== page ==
“The loneliness, sadness, and melancholic hum of my life all validated by 10,000 antidepressants. I don’t think about them when they get delivered to my door or when they slide down my throat. No doctor ever questions their use. No pharmacist refuses a refill.”
In Reno, Nevada in 2001, Brooke Siem emerged from a child psychiatrist’s office with a prescription for antidepressants at age 15. Her father had just died, and her struggle with depression began down a medicated path.
She was among the first wave of adolescents given these drugs. Years later, nearing her 30th birthday and plagued with suicidal thoughts, Siem came to the realization that she had never been an unmedicated adult. Yet she still struggled with the very depression that she was medicated for every day.
A decision was made. Rather than end her life, she would end her prescribed medications. “May Cause Side Effects” is Siem’s memoir on withdrawal from antidepressants over the course of a year. It is a painful and profound journey that many readers will relate to, and in its pages of recovery, many more might find hope.
Siem’s decision to start her de-prescribing journey began while she was filming in the Food Network’s cooking competition “Chopped.” Her days were long and brutal, made even more so by her determination to win. In the end, she did!
She shows us how she tried to avoid revealing her struggles with the side of effects of deprescribing, while also being unable to show it publicly. After she wins, Siem departs on another journey, this time internationally. It is an opportunity for a remote year of work, and the memoir follows her to far flung countries, her discoveries and mishaps, while never losing sight of her hardest journey of all: recovery.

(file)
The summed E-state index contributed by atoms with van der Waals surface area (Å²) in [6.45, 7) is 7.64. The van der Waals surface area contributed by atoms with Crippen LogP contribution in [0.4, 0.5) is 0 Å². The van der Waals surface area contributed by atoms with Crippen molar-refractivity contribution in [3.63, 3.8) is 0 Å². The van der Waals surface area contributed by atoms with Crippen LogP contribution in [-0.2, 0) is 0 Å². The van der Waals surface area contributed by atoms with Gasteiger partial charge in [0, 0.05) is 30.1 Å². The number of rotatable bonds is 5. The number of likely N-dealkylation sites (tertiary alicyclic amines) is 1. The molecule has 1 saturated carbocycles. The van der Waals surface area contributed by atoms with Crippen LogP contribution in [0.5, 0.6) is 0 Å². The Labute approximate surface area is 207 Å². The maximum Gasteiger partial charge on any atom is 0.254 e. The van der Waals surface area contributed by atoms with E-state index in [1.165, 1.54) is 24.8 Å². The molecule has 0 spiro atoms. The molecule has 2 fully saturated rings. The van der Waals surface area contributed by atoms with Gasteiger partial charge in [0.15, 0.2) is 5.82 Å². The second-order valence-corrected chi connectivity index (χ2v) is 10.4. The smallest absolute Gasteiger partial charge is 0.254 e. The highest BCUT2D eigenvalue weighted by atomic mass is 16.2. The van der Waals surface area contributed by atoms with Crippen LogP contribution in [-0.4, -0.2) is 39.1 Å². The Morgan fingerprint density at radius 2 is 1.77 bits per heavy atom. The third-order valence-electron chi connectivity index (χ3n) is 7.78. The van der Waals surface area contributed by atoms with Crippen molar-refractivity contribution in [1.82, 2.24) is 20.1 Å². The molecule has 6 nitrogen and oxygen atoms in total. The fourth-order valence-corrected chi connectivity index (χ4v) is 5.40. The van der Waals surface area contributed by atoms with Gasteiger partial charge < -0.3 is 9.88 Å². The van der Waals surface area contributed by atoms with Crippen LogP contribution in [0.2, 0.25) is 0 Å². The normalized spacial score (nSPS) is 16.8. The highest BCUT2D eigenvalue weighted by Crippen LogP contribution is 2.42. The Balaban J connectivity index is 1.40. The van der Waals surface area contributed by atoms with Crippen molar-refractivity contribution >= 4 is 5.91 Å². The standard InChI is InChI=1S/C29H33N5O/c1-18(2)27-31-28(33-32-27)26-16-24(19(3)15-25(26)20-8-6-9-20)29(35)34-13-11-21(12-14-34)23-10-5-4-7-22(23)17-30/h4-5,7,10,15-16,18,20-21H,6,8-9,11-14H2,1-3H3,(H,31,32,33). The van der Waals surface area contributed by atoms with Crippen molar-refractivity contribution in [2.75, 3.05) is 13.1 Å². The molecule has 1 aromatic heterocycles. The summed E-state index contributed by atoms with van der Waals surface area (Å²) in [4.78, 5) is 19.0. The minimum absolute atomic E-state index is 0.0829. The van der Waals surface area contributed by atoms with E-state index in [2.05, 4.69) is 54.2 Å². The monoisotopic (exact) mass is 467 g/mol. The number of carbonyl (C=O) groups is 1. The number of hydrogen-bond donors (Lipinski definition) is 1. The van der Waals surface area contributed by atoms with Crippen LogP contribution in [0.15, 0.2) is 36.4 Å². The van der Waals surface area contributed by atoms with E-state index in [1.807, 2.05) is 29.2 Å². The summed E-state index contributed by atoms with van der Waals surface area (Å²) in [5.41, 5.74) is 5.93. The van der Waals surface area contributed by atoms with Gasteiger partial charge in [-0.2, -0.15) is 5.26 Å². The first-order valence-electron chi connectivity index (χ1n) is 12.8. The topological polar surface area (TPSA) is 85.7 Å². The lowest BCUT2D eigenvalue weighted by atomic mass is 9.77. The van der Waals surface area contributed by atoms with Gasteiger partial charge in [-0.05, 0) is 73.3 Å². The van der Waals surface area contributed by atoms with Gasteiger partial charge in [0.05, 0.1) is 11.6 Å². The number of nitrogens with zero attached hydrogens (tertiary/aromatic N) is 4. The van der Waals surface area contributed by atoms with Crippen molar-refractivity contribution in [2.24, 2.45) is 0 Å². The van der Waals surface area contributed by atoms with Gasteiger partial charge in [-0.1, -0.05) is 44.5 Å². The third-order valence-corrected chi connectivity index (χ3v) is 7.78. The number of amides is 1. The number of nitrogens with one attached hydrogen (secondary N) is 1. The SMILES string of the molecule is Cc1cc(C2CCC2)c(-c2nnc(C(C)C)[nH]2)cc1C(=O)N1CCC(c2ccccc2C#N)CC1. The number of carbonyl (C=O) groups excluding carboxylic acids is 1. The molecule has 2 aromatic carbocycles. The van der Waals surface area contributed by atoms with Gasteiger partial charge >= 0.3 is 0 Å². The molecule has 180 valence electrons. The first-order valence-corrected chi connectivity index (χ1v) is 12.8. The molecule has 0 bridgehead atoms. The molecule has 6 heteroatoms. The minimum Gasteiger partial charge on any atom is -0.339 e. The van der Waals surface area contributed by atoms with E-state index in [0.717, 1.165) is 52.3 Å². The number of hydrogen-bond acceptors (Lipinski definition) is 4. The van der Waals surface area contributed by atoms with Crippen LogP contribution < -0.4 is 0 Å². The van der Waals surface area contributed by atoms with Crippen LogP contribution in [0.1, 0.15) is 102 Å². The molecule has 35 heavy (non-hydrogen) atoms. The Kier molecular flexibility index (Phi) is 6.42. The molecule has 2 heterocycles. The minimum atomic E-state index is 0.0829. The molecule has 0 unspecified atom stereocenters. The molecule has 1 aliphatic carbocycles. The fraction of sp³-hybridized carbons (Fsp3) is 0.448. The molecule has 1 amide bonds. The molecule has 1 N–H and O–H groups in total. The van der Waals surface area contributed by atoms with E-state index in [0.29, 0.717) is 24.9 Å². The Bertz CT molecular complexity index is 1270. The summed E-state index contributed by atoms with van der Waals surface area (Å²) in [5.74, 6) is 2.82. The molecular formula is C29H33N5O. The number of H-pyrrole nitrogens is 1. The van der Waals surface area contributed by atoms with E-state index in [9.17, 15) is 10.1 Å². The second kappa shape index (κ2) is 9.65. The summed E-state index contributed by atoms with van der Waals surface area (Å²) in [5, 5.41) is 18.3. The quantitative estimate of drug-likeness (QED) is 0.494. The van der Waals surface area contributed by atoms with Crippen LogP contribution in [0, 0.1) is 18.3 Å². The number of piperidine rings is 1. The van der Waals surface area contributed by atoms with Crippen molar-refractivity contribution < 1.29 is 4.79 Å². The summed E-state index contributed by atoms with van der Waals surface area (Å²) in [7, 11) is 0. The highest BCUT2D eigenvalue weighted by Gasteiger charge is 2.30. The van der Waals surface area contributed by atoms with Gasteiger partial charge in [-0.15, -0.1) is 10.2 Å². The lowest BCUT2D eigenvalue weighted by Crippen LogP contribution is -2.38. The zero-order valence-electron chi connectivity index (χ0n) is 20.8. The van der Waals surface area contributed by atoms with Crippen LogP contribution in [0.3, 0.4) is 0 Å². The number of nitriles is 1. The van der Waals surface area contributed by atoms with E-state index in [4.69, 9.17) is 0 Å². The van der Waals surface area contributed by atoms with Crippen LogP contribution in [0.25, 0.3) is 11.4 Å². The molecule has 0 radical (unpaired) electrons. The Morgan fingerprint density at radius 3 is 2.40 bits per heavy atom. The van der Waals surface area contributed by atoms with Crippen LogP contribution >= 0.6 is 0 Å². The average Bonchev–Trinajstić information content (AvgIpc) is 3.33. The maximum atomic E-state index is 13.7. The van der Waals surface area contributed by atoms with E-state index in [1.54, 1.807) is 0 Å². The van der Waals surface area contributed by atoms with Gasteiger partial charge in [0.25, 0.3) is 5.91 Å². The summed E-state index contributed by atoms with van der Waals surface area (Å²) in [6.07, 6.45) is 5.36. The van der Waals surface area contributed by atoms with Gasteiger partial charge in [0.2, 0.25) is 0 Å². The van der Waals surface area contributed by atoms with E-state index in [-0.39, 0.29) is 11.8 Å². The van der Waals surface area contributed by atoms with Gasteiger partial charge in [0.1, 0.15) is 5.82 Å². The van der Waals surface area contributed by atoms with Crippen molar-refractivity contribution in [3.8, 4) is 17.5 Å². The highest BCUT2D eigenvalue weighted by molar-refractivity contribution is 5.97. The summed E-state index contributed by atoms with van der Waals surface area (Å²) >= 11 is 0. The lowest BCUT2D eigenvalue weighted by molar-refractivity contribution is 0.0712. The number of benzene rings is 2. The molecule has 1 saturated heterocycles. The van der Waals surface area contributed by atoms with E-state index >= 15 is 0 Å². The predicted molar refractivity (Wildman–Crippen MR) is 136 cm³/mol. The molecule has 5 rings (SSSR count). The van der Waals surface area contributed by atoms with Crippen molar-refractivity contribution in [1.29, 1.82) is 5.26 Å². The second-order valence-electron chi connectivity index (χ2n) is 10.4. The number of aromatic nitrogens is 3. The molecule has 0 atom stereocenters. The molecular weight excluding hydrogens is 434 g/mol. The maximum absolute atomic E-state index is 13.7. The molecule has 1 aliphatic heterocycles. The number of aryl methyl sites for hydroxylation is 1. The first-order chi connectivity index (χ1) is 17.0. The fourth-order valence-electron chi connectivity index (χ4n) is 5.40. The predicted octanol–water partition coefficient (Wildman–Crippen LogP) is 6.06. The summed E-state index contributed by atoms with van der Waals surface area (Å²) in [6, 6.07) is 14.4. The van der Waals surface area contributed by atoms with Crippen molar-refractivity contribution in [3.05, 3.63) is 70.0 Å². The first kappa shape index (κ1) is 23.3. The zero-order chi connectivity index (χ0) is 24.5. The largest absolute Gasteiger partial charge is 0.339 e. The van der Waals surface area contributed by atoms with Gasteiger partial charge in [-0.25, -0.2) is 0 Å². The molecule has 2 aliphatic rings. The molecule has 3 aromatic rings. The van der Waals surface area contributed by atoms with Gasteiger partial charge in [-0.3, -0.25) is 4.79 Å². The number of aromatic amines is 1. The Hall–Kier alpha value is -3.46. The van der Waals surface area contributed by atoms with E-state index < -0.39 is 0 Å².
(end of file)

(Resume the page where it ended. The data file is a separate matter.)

Siem is both a lively and circumspect storyteller, and her candid self-reflection on a lifelong struggle with depression and its impact on her own journey is something that will resonate strongly with readers. She has a sharp eye for her past, and the memoir reflects on connections between past and present traumas. We also read about her reliance on a support system that, like her, is not perfect. This is not a feel-good memoir, per se; it is an honest look at what it means to recover from the withdrawal of antidepressants, but also what it meant for her.
Prescribed medication does not magically appear in your bathroom cabinet. “May Cause Side Effects” isn’t afraid to explain side effects of both medications and the process of deprescribing. Siem explains that reality isn’t always what big pharma and the healthcare industry makes it out to be. Siem has a quantifiable relationship with her antidepressants. At one point, she literally adds up the pills taken during her lifetime, totaling over 10,000. There are moments when she questions the doctors who prescribed medicine that, in the end, did more harm than good.
With scenes ranging from Siem as a teenager dealing with depression and the loss of her father while sitting in a child psychiatrist’s office, to working in a professional kitchen and living under the bright lights in Manhattan, to the international travel to find herself, it all makes for a page-turning memoir.
The suicidal thoughts, the descriptions of antidepressants and other traumas, are also told with ironic humor and honesty. Though many may be able to relate to her struggle, any reader will root for this talented writer.
In the end, as she concludes, repeatedly, her story does not end here. For anyone on a similar journey, “May Cause Side Effects” is definitely a worthy companion.